Mark Jordan’s open-source Digital Collection Builder program makes it easy for libraries to provide access to their digital collections.
SFU is leading a major effort to post Canadian cultural experiences online, thanks to a new open-source software tool first conceived by university librarians Lynn Copeland and Mark Jordan.
Digital Collection Builder (DCB) makes it simple for libraries, archives and other heritage organizations to provide access to their unique digitized collections.
The software allows even the smallest institution to describe its digital content in a structured way so it can be discovered through search portals such as Canadiana.org, the non-profit, cultural NGO mandated to locate and preserve early printed Canadian materials.
DCB, which can be downloaded for free at Canadiana.org, was created with the help of a $200,000 grant from Heritage Canada.
Jordan, head of SFU library systems, used the funds to lead a team of contract software developers, particularly New Westminster-based Artefactual Systems, whose president Peter Van Garderen is an SFU graduate. Garderen hired Jack Bates, an SFU computing science student, to write much of the code.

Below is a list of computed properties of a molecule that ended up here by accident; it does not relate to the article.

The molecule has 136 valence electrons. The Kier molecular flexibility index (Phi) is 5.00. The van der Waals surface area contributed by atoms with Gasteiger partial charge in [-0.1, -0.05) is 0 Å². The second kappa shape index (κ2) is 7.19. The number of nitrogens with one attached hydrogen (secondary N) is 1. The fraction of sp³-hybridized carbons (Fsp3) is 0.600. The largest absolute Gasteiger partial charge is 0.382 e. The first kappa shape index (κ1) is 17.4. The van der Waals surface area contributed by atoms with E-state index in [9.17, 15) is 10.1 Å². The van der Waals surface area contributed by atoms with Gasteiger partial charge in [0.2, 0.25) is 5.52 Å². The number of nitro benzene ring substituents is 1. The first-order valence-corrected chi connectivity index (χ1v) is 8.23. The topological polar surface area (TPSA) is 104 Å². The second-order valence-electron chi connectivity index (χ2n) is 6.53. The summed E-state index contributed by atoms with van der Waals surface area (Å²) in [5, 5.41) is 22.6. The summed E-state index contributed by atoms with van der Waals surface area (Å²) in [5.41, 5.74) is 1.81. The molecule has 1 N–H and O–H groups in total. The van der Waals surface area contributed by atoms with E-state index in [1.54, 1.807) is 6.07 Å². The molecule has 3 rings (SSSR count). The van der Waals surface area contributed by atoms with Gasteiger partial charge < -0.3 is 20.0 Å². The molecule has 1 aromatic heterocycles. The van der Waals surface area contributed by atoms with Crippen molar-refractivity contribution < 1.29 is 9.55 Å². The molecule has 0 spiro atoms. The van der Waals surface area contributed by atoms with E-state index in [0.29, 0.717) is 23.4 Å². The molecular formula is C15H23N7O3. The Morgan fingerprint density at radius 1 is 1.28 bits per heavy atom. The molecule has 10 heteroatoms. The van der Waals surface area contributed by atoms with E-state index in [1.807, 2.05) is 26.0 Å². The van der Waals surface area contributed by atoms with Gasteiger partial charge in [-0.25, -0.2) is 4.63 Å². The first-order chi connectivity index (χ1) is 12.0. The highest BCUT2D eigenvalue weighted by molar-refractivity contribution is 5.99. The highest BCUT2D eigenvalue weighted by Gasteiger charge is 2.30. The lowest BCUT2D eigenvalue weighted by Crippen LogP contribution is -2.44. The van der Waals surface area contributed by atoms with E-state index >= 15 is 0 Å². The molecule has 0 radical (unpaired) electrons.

"It’s basically a website content-management system for putting digital collections online," says Jordan. "If you want to be efficient about how you organize digital collections there are not many options."
Proprietary solutions are expensive, inflexible and limited by the vendor’s choice of features. But with open-source programs such as DCB the programming code is freely available so anyone can share improvements with the entire DCB user community.
Any local IT staffer can set up DCB without help from a programmer. But "you still have to get a budget or grants to digitize the content and manage these new digital collections," says Jordan.
"Nothing takes care of itself for free."
For more info: dcb-gcn.canadiana.org/.